After tumultuous year, County Attorney Allister Adel points to changes in prosecutor's office as she seeks election
When Gov. Doug Ducey announced longtime County Attorney Bill Montgomery's appointment to the Arizona Supreme Court, his successor knew she would have to prove to the community a new day had arrived.
Allister Adel, a private attorney and consultant, beat out three supervising attorneys from the Maricopa County Attorney's Office and a section chief at the U.S. Attorney’s Office to become the Board of Supervisors' pick as Montgomery's replacement in October 2019.
She immediately was immersed in a number of high-profile cases involving police use of deadly force. She fired Juan Martinez, the office's storied death penalty prosecutor. She updated pretrial diversion programs.
Now Adel, a Republican, faces Julie Gunnigle, a Democrat, in her bid to win the election herself.
"What I have learned over the past year is this job is difficult yet rewarding," Adel told The Republic. "This position requires unwavering leadership and consistent communication to balance supporting our staff, engaging the community and administering the needs of the office."
The county attorney has the support of police unions and several Republican politicians, including former County Attorney Rick Romley, former Gov. Jan Brewer, Attorney General Mark Brnovich and county supervisors Bill Gates and Clint Hickman.
Rae Chornenky, defense attorney and chairwoman for the Maricopa County Republicans, told The Republic she believes Adel is the right person for the office.
"She will commit the time and resources necessary to improve the delivery of justice in our county and maintain the safety of our Maricopa County residents," Chornenky said.
Either Adel or Gunnigle will be the first woman to be elected as a county attorney in Maricopa County. According to a 2019 report by the Reflective Democracy Campaign, 24% of elected prosecutors in the country were women, while 73% were white men.
Adel said she is proud to be the first woman to serve as county attorney and said her approach differs from her hard-line predecessor.
"I do support reforms and I think I've demonstrated that by my record," she told The Republic. "My leadership, my experience, is not just being a prosecutor."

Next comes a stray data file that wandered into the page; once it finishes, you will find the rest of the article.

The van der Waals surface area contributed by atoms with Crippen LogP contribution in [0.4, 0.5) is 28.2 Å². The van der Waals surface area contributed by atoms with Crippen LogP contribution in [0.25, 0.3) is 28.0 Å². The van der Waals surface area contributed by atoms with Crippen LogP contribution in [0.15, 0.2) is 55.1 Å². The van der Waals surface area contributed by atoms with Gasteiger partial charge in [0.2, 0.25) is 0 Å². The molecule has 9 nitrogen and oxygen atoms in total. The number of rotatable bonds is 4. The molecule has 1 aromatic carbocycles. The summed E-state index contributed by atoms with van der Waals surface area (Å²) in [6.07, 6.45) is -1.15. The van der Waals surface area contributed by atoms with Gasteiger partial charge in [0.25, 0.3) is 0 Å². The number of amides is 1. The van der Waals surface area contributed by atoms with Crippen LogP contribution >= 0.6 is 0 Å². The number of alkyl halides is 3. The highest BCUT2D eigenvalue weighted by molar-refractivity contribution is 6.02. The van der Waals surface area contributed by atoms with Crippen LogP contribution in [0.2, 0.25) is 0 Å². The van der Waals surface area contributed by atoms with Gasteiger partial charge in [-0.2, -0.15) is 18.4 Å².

Adel said voters should have confidence in her ability to lead the office based on the record of changes she has made in one year.
"I will continue to work hard and navigate this with integrity and be transparent and accountable to the voters," she said.
Wanting to make a difference
Adel, a graduate of the University of Arizona and Sandra Day O'Connor School of Law at Arizona State University, grew up in Dallas.
Lessons Adel learned from her parents and her school helped carry her to her position today and influence the way she raises her two sons, she said.
She attended a prestigious all-girls school, The Hockaday School, where she was taught to be empowered and to speak up.
Her father made many sacrifices to make sure she could attend the school, she said: "Down to the point that he may only have $20 in his pocket and he would give it to me."
After graduating from college with a degree in political science, Adel worked at Maricopa County Superior Court from 1999 to 2001 in criminal court administration.
She decided to attend law school to become a prosecutor. After graduating in 2004, she was hired by the Maricopa County Attorney's Office.
Like Gunnigle, Adel doesn't want to label herself by how she thinks in relation to other people in her political party. It shouldn't matter what letter comes after a candidate's name, she said.